The people on here are ridiculous. Cousins seems like he is pretty good but what has the man really done? He had 1 good season and thats about it. Cousins is no proven commodity so why should he get paid like one. Let him play out the year on the tag and lets see if this kid can put 2 good seasons together and then we will talk money. I have a feeling his market value will drop after next season. There is a lot of pressure on Cousins to perform and its not like he will break Redskins records again… Look for a sophomore slump type year from Kirk

    • RuddyJamesDIO - Jul 1, 2016 at 9:44 AM

      Thanks for being optimistic. We need more fans like you.

    • John - Jul 1, 2016 at 1:44 PM

      1 good season. Yeah, considering it was the first one where he started all season. A season where he broke team records and they won the division and went to the playoffs. He had 2 bad games all season. A season without much defense and not much out of the running game.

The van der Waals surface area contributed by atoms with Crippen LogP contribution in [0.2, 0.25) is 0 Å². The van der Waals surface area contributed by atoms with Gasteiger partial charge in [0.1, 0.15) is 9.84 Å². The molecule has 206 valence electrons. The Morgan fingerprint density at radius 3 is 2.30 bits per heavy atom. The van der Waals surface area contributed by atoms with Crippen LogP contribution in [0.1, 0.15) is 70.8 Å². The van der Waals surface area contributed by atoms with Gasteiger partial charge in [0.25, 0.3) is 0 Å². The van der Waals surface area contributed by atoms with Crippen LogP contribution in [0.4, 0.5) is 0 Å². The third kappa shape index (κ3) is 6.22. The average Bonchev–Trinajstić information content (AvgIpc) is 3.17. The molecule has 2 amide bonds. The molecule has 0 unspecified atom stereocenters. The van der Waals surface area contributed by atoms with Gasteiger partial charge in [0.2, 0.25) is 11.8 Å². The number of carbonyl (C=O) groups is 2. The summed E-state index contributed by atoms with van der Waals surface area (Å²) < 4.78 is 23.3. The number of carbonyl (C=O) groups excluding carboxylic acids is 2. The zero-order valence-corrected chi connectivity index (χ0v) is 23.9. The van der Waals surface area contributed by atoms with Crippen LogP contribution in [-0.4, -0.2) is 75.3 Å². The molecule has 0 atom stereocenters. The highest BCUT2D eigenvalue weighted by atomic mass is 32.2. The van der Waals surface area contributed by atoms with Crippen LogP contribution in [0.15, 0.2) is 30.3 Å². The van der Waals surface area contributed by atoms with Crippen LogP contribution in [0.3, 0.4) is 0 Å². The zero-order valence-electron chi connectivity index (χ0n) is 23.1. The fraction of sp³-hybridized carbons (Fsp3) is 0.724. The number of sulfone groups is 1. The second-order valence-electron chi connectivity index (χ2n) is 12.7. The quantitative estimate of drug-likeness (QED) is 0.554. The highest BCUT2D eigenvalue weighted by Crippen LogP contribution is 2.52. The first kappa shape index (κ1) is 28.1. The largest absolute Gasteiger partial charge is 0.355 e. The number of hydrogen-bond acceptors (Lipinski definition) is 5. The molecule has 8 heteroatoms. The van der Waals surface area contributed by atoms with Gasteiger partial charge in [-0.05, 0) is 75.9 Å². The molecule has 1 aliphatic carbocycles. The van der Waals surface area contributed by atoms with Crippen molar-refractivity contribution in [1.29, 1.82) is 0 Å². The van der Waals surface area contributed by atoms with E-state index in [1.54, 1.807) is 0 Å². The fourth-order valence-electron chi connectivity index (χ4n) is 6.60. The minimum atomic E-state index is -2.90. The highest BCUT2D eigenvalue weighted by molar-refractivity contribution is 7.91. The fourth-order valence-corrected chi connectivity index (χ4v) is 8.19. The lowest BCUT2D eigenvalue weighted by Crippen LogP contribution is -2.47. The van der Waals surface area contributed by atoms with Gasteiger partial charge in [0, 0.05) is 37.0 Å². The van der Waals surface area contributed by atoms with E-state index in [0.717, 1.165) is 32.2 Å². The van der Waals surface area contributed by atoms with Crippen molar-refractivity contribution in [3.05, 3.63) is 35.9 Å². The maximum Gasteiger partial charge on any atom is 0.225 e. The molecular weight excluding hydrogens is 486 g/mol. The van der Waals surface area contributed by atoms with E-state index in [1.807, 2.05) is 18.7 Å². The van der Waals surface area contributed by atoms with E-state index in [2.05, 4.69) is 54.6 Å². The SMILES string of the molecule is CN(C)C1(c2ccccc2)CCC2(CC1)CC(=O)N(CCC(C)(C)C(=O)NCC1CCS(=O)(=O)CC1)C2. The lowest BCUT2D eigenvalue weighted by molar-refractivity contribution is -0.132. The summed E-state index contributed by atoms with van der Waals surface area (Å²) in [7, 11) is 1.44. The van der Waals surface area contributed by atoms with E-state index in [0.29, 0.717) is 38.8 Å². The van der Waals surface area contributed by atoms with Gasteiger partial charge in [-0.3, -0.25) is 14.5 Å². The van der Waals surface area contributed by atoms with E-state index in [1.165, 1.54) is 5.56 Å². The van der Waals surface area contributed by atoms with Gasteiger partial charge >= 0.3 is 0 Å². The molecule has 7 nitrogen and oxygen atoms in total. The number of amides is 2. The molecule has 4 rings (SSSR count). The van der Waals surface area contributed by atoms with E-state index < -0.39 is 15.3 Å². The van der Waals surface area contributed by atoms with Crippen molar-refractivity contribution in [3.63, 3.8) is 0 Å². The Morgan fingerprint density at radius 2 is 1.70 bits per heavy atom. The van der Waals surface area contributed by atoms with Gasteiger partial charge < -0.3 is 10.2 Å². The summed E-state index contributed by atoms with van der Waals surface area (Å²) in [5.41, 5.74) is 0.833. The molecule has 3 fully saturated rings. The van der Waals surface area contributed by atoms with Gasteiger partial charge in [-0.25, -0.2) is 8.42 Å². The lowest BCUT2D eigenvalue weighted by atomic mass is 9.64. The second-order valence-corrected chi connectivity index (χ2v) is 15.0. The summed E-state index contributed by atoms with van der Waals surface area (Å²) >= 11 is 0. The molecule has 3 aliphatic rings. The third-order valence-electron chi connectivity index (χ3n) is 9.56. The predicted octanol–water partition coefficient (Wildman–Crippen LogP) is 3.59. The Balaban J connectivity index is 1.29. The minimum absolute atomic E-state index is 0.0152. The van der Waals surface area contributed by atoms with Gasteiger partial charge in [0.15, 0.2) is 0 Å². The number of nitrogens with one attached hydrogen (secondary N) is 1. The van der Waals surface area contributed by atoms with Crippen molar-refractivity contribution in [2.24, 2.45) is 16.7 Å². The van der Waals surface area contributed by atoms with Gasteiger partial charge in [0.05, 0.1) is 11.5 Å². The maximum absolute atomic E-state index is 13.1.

Now, 2014 was a different story. Sure he had a bad game against the Giants, but he wasn’t the only reason they lost those games. Ex: Where was the defense against Philly and the Giants or Seahawks? Did any of the QBs shine for the Skins in 2014?

      In 2013, the team was all ready out of contention when he played, so I’m sure the team was not playing very hard at that point.

      My point is that with Kirk in there they have always moved the ball down the field. Last year as opposed to previous seasons, they scored TDs as opposed to FGs. Young QBs will take their lumps and teams usually end up paying more than what some fans think they should.

      If Luck (best young QB after a down/injured season) is getting an average of $23.6 million over 6 years and Osweiler is getting an average of $18 million over 4 years (based on 7 games, with a much better team), what do you pay Kirk? The market decides that.